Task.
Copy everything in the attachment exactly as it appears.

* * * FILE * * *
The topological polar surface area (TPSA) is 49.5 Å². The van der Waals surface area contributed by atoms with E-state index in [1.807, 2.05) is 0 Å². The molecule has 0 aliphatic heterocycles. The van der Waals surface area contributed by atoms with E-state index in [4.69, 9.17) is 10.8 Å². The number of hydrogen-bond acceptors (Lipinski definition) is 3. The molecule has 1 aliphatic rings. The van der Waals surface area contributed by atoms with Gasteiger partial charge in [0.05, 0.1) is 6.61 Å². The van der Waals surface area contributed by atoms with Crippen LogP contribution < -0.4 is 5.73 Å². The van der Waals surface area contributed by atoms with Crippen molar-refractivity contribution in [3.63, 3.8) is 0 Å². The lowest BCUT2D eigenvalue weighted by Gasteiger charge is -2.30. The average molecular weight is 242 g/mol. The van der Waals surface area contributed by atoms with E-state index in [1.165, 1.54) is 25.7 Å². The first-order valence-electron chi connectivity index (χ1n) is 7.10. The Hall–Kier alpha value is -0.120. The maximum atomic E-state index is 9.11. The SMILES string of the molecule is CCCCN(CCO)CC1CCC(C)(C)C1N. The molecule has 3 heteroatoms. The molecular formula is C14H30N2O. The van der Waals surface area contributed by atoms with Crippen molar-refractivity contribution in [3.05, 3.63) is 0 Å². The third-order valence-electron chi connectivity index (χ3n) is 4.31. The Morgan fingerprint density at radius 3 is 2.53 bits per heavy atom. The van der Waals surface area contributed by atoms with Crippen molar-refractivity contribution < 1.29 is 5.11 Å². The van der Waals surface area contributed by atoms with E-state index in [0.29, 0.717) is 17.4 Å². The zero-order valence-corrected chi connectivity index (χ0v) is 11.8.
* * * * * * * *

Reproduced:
The topological polar surface area (TPSA) is 49.5 Å². The van der Waals surface area contributed by atoms with E-state index in [1.807, 2.05) is 0 Å². The molecule has 0 aliphatic heterocycles. The van der Waals surface area contributed by atoms with E-state index in [4.69, 9.17) is 10.8 Å². The number of hydrogen-bond acceptors (Lipinski definition) is 3. The molecule has 1 aliphatic rings. The van der Waals surface area contributed by atoms with Gasteiger partial charge in [0.05, 0.1) is 6.61 Å². The van der Waals surface area contributed by atoms with Crippen LogP contribution < -0.4 is 5.73 Å². The van der Waals surface area contributed by atoms with Crippen molar-refractivity contribution in [3.63, 3.8) is 0 Å². The lowest BCUT2D eigenvalue weighted by Gasteiger charge is -2.30. The average molecular weight is 242 g/mol. The van der Waals surface area contributed by atoms with E-state index in [1.165, 1.54) is 25.7 Å². The first-order valence-electron chi connectivity index (χ1n) is 7.10. The Hall–Kier alpha value is -0.120. The maximum atomic E-state index is 9.11. The SMILES string of the molecule is CCCCN(CCO)CC1CCC(C)(C)C1N. The molecule has 3 heteroatoms. The molecular formula is C14H30N2O. The van der Waals surface area contributed by atoms with Crippen molar-refractivity contribution in [3.05, 3.63) is 0 Å². The third-order valence-electron chi connectivity index (χ3n) is 4.31. The Morgan fingerprint density at radius 3 is 2.53 bits per heavy atom. The van der Waals surface area contributed by atoms with Crippen molar-refractivity contribution < 1.29 is 5.11 Å². The van der Waals surface area contributed by atoms with E-state index in [0.29, 0.717) is 17.4 Å². The zero-order valence-corrected chi connectivity index (χ0v) is 11.8.